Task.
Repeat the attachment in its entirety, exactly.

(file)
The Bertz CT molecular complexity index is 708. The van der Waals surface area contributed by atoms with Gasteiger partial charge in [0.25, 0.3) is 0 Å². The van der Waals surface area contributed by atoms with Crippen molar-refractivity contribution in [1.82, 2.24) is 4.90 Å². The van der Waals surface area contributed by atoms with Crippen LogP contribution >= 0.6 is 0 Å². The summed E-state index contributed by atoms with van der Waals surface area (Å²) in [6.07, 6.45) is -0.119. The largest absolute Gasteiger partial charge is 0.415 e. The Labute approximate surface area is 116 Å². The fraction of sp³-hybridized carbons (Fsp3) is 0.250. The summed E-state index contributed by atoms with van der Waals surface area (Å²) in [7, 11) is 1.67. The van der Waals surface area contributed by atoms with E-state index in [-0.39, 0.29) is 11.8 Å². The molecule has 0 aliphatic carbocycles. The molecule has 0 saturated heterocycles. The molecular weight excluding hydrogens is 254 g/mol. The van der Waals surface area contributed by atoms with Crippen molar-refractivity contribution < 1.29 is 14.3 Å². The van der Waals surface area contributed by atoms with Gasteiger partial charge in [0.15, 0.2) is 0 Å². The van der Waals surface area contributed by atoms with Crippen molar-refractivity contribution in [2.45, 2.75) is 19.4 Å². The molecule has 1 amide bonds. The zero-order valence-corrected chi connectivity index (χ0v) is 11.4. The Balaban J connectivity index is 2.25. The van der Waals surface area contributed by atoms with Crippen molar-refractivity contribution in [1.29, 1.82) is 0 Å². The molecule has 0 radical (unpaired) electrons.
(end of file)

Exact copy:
The Bertz CT molecular complexity index is 708. The van der Waals surface area contributed by atoms with Gasteiger partial charge in [0.25, 0.3) is 0 Å². The van der Waals surface area contributed by atoms with Crippen molar-refractivity contribution in [1.82, 2.24) is 4.90 Å². The van der Waals surface area contributed by atoms with Crippen LogP contribution >= 0.6 is 0 Å². The summed E-state index contributed by atoms with van der Waals surface area (Å²) in [6.07, 6.45) is -0.119. The largest absolute Gasteiger partial charge is 0.415 e. The Labute approximate surface area is 116 Å². The fraction of sp³-hybridized carbons (Fsp3) is 0.250. The summed E-state index contributed by atoms with van der Waals surface area (Å²) in [7, 11) is 1.67. The van der Waals surface area contributed by atoms with E-state index in [-0.39, 0.29) is 11.8 Å². The molecule has 0 aliphatic carbocycles. The molecule has 0 saturated heterocycles. The molecular weight excluding hydrogens is 254 g/mol. The van der Waals surface area contributed by atoms with Crippen molar-refractivity contribution < 1.29 is 14.3 Å². The van der Waals surface area contributed by atoms with Gasteiger partial charge in [0.15, 0.2) is 0 Å². The van der Waals surface area contributed by atoms with Crippen molar-refractivity contribution in [2.45, 2.75) is 19.4 Å². The molecule has 1 amide bonds. The zero-order valence-corrected chi connectivity index (χ0v) is 11.4. The Balaban J connectivity index is 2.25. The van der Waals surface area contributed by atoms with Crippen molar-refractivity contribution in [1.29, 1.82) is 0 Å². The molecule has 0 radical (unpaired) electrons.